No self-promotion on Kerrey, SEAL sites
- By Bob Brewin
- Aug 31, 1997
"G. I. Jane " the recently released movie starring Demi Moore as the first woman allowed to train for the honored and demanding Navy SEALs offers up a one-dimensional and comic book take on Special Operations Forces (SOFs) that bears little relation to reality. Navy SEALs and Army Green Berets come woven from more complex and interesting material than the very thin cloth that director Ridley Scott stitched together as a late-summer diversion in "G.I. Jane."
Web cruisers wanting to find other dimensions to the SEAL persona should start out with a visit to the delightful - and even quirky - home page (www.senate.gov/~kerrey/) of Sen. Bob Kerrey (D-Neb.) who won the Medal of Honor during his service as a SEAL in Vietnam.
Real SEALs and Green Berets tend to understate their accomplishments in battle a fact driven home on Kerrey's Web page which buries mention of his medal and his Vietnam service deep inside the site. Instead Kerrey among other things uses his Web page to push his passions for advanced telecommunications especially the ability of new systems and technologies to enhance the lives of rural Americans.
While other senators use their Web pages as one-way political billboards Kerrey has turned his into a two-way medium for the folks back home in Nebraska. He invites Nebraskans to join in a collaborative "experiment to make this one of the most exciting home pages" in the country. Free of the self-serving boilerplate found on many congressional home pages Kerrey's site already has made a good start toward his goal.
The Kerrey Web site features a bit of education - click on the "Quiz?" button for a delightful tutorial on Washington D.C. monuments - showcases kids' writing and artwork and offers up a marvelous collection of self-deprecating jokes about Congress (www.senate.gov/~ kerrey/laughs.html). Here's a good one:
"Do you pray for the senators Dr. Hale?" someone asked the chaplain.
"No I look at the senators and pray for the country."
Because it is hard for anyone - even a former SEAL - to round up all the Congress-bashing jokes Kerrey uses his Web page to invite people to send him more. Maybe he will start a laughs subsection featuring SEAL Demi Moore and "G.I. Jane" jokes.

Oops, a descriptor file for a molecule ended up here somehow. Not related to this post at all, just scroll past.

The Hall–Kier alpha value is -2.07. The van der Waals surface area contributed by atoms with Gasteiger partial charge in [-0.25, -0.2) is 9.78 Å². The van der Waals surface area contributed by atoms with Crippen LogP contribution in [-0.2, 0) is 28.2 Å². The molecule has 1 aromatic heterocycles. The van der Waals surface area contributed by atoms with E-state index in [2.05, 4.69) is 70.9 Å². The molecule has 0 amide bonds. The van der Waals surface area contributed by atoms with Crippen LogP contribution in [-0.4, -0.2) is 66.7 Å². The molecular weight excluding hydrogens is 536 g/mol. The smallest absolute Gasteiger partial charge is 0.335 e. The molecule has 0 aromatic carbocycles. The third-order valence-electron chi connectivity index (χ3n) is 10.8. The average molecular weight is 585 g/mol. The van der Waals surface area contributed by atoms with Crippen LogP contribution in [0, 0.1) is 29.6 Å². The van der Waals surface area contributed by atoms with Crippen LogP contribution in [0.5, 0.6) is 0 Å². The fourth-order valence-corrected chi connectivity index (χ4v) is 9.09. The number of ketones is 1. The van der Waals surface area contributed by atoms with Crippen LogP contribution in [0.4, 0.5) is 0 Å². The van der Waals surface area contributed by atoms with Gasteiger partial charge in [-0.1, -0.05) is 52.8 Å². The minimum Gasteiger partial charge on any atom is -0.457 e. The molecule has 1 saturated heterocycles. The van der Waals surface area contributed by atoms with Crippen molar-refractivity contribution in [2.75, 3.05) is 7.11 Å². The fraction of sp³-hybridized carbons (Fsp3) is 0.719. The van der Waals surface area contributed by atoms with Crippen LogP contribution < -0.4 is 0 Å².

The official SEAL - which stands for Sea Air and Land - and Green Beret Web page on the Web also comes off quite understated compared with the movie. The SEAL home page (webix.nosc.mil/seals/) takes a no-nonsense aim at potential recruits within the Navy itself offering up just four clickable buttons that guide visitors to an overview of SEAL history training requirements and contacts. The cleanly designed SEAL home page also offers 10 clickable photos of training at the SEAL facility at Coronado Calif. that depict the rigors involved minus the histrionics of "G.I. Jane."
Unofficial SEAL pages abound on the Web with a number dedicated to the selling of SEAL videos pictures and memorabilia. Many of these pages operate at a high-testosterone level and should do well in the wake of the movie.
A good starting point is the U.S. Special Operations Unofficial Home Page (www.specialoperations.com). Click on the SEAL Links button and up pop five pages of links including some that will lead to those devoted solely to Special Boat Units which transport the SEALs.
The U.S. Army Special Operations Command Green Beret page (www.usasoc.mil) offers much more information than the official SEAL page and does so with little hype. Especially appealing is the SOF Truths section accessed by a button that offers up two concepts hard to find inside the Beltway: "Humans are more important than hardware" and "Quality is better than quantity."
The Army Special Operations Command site offers an excellent concise history of SOF forces (wwww.usasoc.soc.mil/sof-hist.htm) dating back to the Revolutionary War and featuring well-written sketches of SOF units in World War II and Vietnam as well as vignettes from Panama and Operation Desert Storm in the Persian Gulf War.
Anyone who wants to take a closer online look at Green Beret units in Vietnam now can tap into the official Army history of SOF forces which the Army posted late last month on its home page (www.army.mil/cfdocs/default.cfm). Unfortunately both these histories make a non-person out of Col. Bob Rheault commander of the 5th Special Forces Group in 1968 when the Berets "eliminated" a Vietnamese double agent.
The details of that case - which for a time saw Rheault jailed in the Army's Saigon stockade - epitomize the real-world complexities of a special operator's job issues that were barely touched in "G.I. Jane " which emphasizes brawn over brains.